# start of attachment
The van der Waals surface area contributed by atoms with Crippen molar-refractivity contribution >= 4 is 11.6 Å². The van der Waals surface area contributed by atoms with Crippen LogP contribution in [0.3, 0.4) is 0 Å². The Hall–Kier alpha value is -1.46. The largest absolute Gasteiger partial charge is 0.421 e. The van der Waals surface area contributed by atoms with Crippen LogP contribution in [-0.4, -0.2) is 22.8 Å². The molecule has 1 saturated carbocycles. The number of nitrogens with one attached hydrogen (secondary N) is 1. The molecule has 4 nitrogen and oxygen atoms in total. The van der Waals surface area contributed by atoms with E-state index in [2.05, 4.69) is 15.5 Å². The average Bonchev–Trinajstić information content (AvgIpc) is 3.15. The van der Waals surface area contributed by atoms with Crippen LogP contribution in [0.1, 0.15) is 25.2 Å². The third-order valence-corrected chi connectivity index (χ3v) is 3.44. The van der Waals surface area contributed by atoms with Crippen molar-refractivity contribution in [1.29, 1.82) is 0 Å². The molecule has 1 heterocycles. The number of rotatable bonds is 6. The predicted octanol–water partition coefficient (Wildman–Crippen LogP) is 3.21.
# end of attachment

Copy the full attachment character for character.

The van der Waals surface area contributed by atoms with Crippen molar-refractivity contribution >= 4 is 11.6 Å². The van der Waals surface area contributed by atoms with Crippen LogP contribution in [0.3, 0.4) is 0 Å². The Hall–Kier alpha value is -1.46. The largest absolute Gasteiger partial charge is 0.421 e. The van der Waals surface area contributed by atoms with Crippen LogP contribution in [-0.4, -0.2) is 22.8 Å². The molecule has 1 saturated carbocycles. The number of nitrogens with one attached hydrogen (secondary N) is 1. The molecule has 4 nitrogen and oxygen atoms in total. The van der Waals surface area contributed by atoms with E-state index in [2.05, 4.69) is 15.5 Å². The average Bonchev–Trinajstić information content (AvgIpc) is 3.15. The van der Waals surface area contributed by atoms with Crippen LogP contribution in [0.1, 0.15) is 25.2 Å². The third-order valence-corrected chi connectivity index (χ3v) is 3.44. The van der Waals surface area contributed by atoms with Crippen molar-refractivity contribution in [1.29, 1.82) is 0 Å². The molecule has 1 heterocycles. The number of rotatable bonds is 6. The predicted octanol–water partition coefficient (Wildman–Crippen LogP) is 3.21.